i have an interest in taking fifty million different numbers and finding the result of multiplying every possible combination of those numbers together. is there a calculator of sorts where i could just punch in the list of numbers and the computer would do the tedious work of trying every possible variation.

You could try mathematica or maple or learn to program in pretty much any programming language and use the computer you have right now.

Not sure what you would want to do with the output, but it will take a lot of computer power and a long time to run a program like that. What is the purpose of this?

the problem i see is coming up with the random numbers. a computer can only handle a finite set of numbers without losing precision a computer would be great for perfecting the algorithm though. i doubt if you will find a hardwired piece of logic that will perform the OP.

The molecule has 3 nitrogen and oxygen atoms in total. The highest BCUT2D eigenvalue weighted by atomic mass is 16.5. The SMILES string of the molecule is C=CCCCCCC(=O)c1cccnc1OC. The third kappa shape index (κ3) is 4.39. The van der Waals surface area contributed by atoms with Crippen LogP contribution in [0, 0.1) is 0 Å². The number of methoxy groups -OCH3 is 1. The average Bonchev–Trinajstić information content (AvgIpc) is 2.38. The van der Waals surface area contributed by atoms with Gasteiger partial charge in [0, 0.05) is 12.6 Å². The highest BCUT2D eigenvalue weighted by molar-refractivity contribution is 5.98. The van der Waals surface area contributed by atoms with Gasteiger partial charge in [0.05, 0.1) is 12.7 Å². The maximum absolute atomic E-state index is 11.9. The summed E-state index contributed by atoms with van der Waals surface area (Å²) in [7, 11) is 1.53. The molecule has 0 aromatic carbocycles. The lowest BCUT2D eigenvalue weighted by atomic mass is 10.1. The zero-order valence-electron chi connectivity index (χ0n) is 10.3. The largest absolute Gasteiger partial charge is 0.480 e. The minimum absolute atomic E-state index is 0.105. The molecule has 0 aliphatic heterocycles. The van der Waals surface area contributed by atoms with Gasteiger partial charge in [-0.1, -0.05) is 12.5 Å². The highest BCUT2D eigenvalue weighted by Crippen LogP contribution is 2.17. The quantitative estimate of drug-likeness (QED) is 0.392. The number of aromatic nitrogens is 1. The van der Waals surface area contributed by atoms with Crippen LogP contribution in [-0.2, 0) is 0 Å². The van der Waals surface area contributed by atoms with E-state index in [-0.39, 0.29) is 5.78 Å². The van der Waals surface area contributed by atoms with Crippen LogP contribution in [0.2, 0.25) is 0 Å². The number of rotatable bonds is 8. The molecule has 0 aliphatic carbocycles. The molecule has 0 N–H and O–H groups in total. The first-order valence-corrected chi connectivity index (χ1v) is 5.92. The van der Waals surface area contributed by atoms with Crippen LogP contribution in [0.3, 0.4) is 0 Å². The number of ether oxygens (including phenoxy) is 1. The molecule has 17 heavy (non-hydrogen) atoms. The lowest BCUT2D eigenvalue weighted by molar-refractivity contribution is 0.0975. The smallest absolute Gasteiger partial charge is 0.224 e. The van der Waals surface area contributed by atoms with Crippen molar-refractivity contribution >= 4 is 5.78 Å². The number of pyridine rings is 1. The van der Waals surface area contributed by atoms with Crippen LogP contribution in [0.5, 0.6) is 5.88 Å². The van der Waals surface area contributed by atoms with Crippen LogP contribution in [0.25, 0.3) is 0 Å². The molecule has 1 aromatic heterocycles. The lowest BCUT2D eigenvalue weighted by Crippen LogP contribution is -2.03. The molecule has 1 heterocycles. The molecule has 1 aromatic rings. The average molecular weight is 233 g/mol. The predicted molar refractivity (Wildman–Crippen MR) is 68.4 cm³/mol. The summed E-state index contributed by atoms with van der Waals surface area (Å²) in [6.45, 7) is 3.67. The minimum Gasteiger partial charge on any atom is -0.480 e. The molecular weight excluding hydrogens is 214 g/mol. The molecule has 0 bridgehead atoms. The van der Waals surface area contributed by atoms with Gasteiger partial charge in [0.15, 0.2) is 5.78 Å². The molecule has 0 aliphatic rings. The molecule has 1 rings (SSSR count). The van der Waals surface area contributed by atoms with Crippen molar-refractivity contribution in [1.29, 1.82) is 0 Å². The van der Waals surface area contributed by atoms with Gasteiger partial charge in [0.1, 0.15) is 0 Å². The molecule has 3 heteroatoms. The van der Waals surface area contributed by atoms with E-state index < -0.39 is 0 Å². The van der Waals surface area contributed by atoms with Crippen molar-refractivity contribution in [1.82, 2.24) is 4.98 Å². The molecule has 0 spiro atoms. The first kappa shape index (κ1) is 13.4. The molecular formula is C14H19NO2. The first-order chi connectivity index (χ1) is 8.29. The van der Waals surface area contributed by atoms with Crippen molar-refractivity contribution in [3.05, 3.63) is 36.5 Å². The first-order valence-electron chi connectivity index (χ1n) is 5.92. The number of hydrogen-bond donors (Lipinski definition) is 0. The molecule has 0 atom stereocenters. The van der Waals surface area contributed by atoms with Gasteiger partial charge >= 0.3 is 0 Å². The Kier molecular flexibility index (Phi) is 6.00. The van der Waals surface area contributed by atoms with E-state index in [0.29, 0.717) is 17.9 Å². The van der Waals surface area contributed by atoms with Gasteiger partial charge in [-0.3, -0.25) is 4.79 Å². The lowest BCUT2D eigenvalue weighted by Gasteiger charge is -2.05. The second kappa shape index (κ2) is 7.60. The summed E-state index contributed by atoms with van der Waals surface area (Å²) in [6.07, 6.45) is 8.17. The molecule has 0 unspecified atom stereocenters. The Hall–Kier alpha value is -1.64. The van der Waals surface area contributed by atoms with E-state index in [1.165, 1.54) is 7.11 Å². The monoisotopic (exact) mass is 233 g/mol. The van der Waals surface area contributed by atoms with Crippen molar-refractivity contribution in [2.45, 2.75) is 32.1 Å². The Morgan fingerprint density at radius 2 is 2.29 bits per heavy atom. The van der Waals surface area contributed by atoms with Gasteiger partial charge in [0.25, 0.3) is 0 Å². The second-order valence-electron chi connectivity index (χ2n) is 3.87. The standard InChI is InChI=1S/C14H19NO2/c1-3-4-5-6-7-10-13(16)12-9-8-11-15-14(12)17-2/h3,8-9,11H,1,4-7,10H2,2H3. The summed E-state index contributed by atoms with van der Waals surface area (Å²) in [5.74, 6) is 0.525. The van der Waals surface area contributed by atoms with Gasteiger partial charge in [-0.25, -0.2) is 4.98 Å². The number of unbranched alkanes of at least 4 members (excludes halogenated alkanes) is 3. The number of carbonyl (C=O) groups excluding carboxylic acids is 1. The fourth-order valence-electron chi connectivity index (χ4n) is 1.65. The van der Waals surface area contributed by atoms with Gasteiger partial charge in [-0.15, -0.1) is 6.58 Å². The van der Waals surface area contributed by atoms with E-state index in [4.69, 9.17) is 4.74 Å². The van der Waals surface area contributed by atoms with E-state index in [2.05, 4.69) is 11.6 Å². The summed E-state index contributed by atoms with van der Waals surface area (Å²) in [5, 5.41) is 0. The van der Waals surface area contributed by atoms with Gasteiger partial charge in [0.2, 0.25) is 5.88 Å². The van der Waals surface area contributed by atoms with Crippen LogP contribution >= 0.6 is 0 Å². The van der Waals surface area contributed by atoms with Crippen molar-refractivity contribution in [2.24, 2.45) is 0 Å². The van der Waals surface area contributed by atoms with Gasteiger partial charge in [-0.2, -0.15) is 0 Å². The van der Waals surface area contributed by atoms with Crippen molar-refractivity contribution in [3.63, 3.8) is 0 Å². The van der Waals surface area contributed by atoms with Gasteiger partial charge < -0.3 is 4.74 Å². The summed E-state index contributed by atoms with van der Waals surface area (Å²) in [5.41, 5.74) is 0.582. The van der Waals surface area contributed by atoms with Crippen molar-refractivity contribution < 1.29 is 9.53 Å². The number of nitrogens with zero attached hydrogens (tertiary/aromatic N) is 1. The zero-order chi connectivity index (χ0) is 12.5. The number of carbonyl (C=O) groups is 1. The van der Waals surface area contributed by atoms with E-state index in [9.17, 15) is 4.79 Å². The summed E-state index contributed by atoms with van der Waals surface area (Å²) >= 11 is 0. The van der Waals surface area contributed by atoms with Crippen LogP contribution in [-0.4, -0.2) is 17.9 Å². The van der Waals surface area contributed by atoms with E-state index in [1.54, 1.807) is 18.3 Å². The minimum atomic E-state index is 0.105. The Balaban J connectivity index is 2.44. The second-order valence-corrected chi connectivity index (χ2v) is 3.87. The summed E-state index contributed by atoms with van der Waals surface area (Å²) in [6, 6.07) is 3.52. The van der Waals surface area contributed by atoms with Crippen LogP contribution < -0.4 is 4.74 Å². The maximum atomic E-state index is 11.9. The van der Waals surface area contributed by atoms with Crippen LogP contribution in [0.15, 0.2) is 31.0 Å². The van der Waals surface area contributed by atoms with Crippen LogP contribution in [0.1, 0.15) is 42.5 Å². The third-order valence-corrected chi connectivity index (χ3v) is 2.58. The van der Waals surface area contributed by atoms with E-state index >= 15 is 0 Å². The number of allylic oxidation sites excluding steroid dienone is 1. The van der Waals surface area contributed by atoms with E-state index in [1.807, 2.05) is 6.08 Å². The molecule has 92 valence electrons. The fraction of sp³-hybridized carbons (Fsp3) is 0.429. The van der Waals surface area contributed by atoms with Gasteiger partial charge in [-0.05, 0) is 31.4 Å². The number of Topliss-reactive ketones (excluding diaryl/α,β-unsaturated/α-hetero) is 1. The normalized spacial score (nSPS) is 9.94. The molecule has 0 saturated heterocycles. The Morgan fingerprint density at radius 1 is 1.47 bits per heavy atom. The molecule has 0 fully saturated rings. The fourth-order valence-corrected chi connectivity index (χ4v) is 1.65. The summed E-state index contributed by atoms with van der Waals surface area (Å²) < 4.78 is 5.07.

Is every possible variation, every possible pair? ( About \(10^{15}\) multiplications if you exploit the law of complex numbers that says \(a \times b \, = \, b \times a\) or twice that if you do not. This can be done in about a day by a modern top-of-the-line machine with hand-written multi-threaded code that exploits the GPU. But if you had those skills, you wouldn't be talking about a calculator. ) The following command line program does exact integer multiplication for any top number and doesn't store the entries so won't run out of memory or diskspace. Here I use 1000 so I can finish in seconds. Code: python -c 'top = 1000;exec """\nfor x in xrange(1, 1+top) :\n\tfor y in xrange(x, 1+top) :\n\t\tprint x, u"\u00d7", y, "=", x * y\n"""' Python is free, works on Windows, Unix and MacOS, is preinstalled on many Linux distributions and is either pre-installed on Macintosh or comes with Xcode, I forget. If written in a file, the above code is: Code: top = 1000 for x in xrange(1, 1+top) : for y in xrange(x, 1+top) : print x, u"\u00d7", y, "=", x * y where u"\u00d7" is the unicode encoding of the common times symbol \(\times\). Approximate timings: \(\begin{array}{c|c} \textrm{top} & \textrm{time (s)} \\ \hline \\ 1000 & 3.5 \\ 2000 & 13.8 \\ 5000 & 86.3 \\ 10000 & 345 \\ 5 \times 10^7 & 8.75 \times 10^9 \end{array} \) (\(8.75 \times 10^9 \, \textrm{seconds}\) is about 277 years) You can cut this down to about 5.5 years if you avoid printing out the multiplication, but really that's just wasting electricity. Skipping printing and writing the whole program in C (a language which is compiled to something close to maximally efficient machine code) could be done in about 41 days -- and less if it is made multi-threaded on a modern multiple-core machine. Code: int main(int argc, char **argv) { long top = 50000000; long x, y, z; for(x= 1; x <= top; x ++) { for(y= x; y <= top; y ++) { z = x * y; } } } But if you mean every possible product of every possible subset of the numbers from 1 to 50 million, then that's a task that no computer could do since that's \(50000000! \approx 2.34538 \times 10^{363233780} \) combinations which is a number ridiculously larger than all the electrons in the visible universe (about \(10^{80}\)) times all the picoseconds since the Big Bang (about \(10^{29}\)).